Even if we could accurately measure the number of photos now taken, most are produced at home and distributed to friends and family at zero cost; they are not bought and sold and don’t show up in GDP. Nevertheless, those family photos are hugely valuable to the people who take them.
The same thing happened with global positioning systems (GPS). In the late 1990s, the trucking industry adopted expensive GPS and vehicular monitoring systems and saw significant increases in productivity as a result. In the past 10 years, consumers have adopted GPS for home use. The price of the systems has fallen to zero, since they are now bundled with smartphones, and hundreds of millions of people use such systems on a daily basis. But as with cameras, the integration of GPS with smartphones has likely reduced GDP, since sales of stand-alone GPS systems have fallen.
As in the case of cameras, this measurement problem could be solved by implementing a quality adjustment for smartphones. But it is tricky to know exactly how to do this, and statistical agencies want a system that will stand the test of time. Even after the quality adjustment problem is worked out, the fact that most photos are not exchanged for cash will remain—that isn’t a part of GDP, and technological improvements in that area are just not measured by conventional statistics.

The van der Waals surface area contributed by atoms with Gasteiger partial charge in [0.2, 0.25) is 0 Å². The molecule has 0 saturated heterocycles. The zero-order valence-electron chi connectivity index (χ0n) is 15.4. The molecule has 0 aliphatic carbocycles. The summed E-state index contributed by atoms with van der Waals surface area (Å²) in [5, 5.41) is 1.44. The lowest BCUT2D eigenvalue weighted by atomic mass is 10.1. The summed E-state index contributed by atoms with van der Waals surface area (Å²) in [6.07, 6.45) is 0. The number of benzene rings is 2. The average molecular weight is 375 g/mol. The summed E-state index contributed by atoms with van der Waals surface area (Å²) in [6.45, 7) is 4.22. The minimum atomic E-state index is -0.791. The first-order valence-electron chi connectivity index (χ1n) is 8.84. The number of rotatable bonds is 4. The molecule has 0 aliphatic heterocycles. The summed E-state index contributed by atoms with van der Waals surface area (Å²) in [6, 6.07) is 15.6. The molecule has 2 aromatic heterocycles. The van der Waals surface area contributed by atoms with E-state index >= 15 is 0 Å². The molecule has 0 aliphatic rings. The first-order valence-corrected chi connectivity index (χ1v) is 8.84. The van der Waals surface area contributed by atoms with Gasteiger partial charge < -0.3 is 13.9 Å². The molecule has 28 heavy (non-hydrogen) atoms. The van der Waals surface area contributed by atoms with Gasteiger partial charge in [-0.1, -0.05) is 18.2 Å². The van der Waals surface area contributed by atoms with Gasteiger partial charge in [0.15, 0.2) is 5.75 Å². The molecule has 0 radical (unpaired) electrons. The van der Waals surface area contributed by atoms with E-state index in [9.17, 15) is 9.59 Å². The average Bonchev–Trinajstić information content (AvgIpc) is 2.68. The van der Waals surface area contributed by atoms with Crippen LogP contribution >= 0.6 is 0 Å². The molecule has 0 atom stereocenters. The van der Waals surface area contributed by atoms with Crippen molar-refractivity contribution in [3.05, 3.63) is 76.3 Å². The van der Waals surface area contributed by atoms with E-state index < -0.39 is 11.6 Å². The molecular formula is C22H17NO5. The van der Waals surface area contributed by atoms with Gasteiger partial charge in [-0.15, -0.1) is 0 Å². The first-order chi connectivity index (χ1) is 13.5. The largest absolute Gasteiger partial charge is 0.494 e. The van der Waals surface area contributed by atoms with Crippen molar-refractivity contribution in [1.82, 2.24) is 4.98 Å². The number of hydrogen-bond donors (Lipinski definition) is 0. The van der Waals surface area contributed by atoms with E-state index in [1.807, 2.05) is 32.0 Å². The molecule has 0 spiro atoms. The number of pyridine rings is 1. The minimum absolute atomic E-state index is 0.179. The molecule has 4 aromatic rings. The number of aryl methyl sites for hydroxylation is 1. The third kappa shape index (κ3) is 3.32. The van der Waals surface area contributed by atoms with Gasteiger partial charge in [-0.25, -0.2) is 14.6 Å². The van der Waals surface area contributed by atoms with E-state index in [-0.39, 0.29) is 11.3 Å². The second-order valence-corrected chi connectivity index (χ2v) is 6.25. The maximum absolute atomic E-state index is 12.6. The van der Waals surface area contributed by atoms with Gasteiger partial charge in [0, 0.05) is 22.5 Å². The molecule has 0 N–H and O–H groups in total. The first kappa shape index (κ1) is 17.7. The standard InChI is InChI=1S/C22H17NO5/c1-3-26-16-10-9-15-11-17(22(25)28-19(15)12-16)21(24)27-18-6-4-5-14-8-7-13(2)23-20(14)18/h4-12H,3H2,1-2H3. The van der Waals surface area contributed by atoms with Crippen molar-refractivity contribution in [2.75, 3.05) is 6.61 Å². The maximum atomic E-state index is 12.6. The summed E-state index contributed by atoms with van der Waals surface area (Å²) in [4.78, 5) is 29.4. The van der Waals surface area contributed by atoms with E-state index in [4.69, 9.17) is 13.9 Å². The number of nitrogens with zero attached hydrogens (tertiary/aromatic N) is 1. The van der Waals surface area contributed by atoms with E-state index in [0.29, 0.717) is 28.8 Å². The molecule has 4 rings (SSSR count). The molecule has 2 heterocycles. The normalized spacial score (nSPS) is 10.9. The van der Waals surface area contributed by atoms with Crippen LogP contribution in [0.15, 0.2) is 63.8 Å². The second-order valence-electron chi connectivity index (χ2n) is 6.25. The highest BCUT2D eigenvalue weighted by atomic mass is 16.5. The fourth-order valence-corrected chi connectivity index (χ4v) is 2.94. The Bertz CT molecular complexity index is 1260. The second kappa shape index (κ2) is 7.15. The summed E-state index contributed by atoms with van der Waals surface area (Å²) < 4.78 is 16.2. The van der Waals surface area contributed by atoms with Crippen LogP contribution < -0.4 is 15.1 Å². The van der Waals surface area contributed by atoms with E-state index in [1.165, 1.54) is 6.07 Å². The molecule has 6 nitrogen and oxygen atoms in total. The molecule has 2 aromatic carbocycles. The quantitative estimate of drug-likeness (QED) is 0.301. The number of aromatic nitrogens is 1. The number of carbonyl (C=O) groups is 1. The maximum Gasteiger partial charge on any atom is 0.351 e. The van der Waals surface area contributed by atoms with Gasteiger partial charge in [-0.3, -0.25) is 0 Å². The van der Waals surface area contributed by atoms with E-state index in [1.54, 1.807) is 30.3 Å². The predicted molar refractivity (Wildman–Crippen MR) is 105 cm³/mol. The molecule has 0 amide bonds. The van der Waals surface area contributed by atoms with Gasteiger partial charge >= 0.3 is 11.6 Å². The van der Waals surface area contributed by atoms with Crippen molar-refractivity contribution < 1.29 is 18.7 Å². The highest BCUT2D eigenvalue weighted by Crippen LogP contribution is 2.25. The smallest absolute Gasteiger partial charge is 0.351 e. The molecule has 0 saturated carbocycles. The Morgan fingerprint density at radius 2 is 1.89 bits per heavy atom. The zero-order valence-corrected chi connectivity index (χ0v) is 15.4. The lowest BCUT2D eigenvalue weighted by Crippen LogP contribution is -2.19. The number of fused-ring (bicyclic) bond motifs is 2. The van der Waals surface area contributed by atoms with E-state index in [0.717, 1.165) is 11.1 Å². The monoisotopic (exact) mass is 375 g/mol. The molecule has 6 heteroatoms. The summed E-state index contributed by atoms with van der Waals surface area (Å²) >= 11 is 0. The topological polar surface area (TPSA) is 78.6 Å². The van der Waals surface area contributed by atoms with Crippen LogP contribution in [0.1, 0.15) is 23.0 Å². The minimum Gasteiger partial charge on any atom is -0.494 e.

Will the promise of technology be realized?
When the entire planet is indeed connected, everyone in the world will, in principle, have access to virtually all human knowledge. The barriers to full access are not technological but legal and economic. Assuming that these issues can be resolved, we can expect to see a dramatic increase in human prosperity.
But will these admittedly utopian hopes be realized? I believe that technology is generally a force for good—but there is a dark side to the force (see “The Dark Side of Technology,” in this issue of F&D). Improvements in coordination technology may help productive enterprises but at the same time improve the efficiency of terrorist organizations. The cost of communication may drop to zero, but people will still disagree, sometimes violently. In the long run, though, if technology enables broad improvement in human welfare, people might devote more time to enlarging the pie and less to squabbling over the size of the pieces.